Posted on: 21 July 2022Share
Homeowners consider home additions for various reasons. Sometimes, families grow, and there is a need to expand the available living space. Other people opt to remodel their homes by adding one story. In other cases, home additions are meant to increase the value of the property. Whichever the case, as a homeowner, you should avoid these common mistakes when investing in home additions.
Failing to Stick with an Existing Aesthetic
When you make an addition to your home, the result needs to be seamless. It should be challenging to distinguish between the original structure and the add-on. The addition should seem like it had always been a part of your home.
However, if you don't have a comprehensive plan, you will end up with an obvious structure. You should ensure your addition matches your home's existing aesthetics. The last thing you want is for your addition to stick out like a sore thumb, which will not add any value to your property.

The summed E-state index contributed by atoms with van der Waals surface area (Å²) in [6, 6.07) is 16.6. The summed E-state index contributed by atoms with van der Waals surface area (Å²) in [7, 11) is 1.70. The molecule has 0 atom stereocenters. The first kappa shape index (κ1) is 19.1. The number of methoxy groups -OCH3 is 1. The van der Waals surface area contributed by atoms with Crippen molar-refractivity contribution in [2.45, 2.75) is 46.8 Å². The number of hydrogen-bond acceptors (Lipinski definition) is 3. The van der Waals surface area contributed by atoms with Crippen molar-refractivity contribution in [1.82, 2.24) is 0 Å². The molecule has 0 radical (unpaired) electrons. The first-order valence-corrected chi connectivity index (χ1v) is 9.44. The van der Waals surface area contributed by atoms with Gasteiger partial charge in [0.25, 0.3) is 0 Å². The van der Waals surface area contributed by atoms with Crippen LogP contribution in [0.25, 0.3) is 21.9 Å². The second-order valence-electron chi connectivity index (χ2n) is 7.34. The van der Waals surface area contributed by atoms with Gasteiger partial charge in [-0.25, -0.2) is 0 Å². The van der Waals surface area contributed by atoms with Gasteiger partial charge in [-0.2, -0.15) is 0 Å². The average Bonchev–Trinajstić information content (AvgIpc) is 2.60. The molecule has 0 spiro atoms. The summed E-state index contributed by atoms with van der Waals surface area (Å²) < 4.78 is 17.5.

Failing to Consider Local Regulations
When making changes to your home, it's a big mistake not to consider the local regulations. You may end up paying fines and additional costs for demolitions and rebuilding. Apart from the traditional building permit that allows you and your contractor to add to the home, each specialty trade requires its permit. This means you need a permit for plumbing, electrical, and HVAC.
Therefore, before you consider a home addition, familiarize yourself with the required permits. One of the first things you should confirm is zoning. In some jurisdictions, there is a limit to the square footage permitted for a single lot.
When you have met the zoning requirements, you need to develop a building plan so that officials can perform a plan review. The review involves a drawing of your proposed addition and details about the construction. These measures are essential to ensure safety and legality. The inspectors will look at issues like foundation, structure, and location.
Hiring Different Teams for the Same Project
One common mistake is to have a contractor, design firm, and architecture firm working on a single project. It's better for one team with the required skills to tackle the entire project. Another mistake is hiring different contractors for different aspects of the project. This makes it challenging to allocate responsibilities.
For example, if one of the contractors is dealing with the foundation and another with the framing, and you end up with errors, who is to blame? Is it the one working on the foundation or the one who was dealing with the framing? To avoid problems with miscommunication and incompatibility, hire a team to work on your project.